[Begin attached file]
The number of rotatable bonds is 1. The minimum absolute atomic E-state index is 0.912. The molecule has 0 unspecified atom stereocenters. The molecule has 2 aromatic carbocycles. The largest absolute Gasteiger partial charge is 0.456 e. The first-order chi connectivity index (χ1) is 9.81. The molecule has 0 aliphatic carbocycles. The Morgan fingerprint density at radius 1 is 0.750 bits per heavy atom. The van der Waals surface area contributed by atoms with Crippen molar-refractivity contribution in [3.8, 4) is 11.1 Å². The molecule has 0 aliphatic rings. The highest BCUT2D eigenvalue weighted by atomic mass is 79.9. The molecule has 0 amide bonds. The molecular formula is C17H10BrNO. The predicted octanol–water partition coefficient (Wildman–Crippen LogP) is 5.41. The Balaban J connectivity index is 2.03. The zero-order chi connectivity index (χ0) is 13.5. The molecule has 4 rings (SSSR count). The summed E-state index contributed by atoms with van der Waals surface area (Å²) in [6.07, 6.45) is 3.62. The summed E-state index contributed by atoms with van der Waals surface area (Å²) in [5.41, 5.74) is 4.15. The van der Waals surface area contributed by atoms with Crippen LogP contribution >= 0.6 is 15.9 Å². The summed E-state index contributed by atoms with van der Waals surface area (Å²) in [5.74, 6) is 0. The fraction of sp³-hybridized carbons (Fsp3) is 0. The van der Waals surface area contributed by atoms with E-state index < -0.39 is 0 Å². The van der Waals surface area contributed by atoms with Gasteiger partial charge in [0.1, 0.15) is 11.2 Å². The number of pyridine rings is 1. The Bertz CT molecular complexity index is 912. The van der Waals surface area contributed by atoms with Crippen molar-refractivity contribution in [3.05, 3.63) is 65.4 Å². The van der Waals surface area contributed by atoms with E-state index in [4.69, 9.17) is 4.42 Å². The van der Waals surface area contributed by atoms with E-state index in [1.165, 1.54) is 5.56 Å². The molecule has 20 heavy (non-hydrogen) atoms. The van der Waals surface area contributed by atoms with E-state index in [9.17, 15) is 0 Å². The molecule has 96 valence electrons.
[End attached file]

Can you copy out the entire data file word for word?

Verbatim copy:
The number of rotatable bonds is 1. The minimum absolute atomic E-state index is 0.912. The molecule has 0 unspecified atom stereocenters. The molecule has 2 aromatic carbocycles. The largest absolute Gasteiger partial charge is 0.456 e. The first-order chi connectivity index (χ1) is 9.81. The molecule has 0 aliphatic carbocycles. The Morgan fingerprint density at radius 1 is 0.750 bits per heavy atom. The van der Waals surface area contributed by atoms with Crippen molar-refractivity contribution in [3.8, 4) is 11.1 Å². The molecule has 0 aliphatic rings. The highest BCUT2D eigenvalue weighted by atomic mass is 79.9. The molecule has 0 amide bonds. The molecular formula is C17H10BrNO. The predicted octanol–water partition coefficient (Wildman–Crippen LogP) is 5.41. The Balaban J connectivity index is 2.03. The zero-order chi connectivity index (χ0) is 13.5. The molecule has 4 rings (SSSR count). The summed E-state index contributed by atoms with van der Waals surface area (Å²) in [6.07, 6.45) is 3.62. The summed E-state index contributed by atoms with van der Waals surface area (Å²) in [5.41, 5.74) is 4.15. The van der Waals surface area contributed by atoms with Crippen LogP contribution >= 0.6 is 15.9 Å². The summed E-state index contributed by atoms with van der Waals surface area (Å²) in [5.74, 6) is 0. The fraction of sp³-hybridized carbons (Fsp3) is 0. The van der Waals surface area contributed by atoms with E-state index < -0.39 is 0 Å². The van der Waals surface area contributed by atoms with Gasteiger partial charge in [0.1, 0.15) is 11.2 Å². The number of pyridine rings is 1. The Bertz CT molecular complexity index is 912. The van der Waals surface area contributed by atoms with Crippen molar-refractivity contribution in [3.05, 3.63) is 65.4 Å². The van der Waals surface area contributed by atoms with E-state index in [4.69, 9.17) is 4.42 Å². The van der Waals surface area contributed by atoms with E-state index in [1.165, 1.54) is 5.56 Å². The molecule has 20 heavy (non-hydrogen) atoms. The van der Waals surface area contributed by atoms with E-state index in [9.17, 15) is 0 Å². The molecule has 96 valence electrons.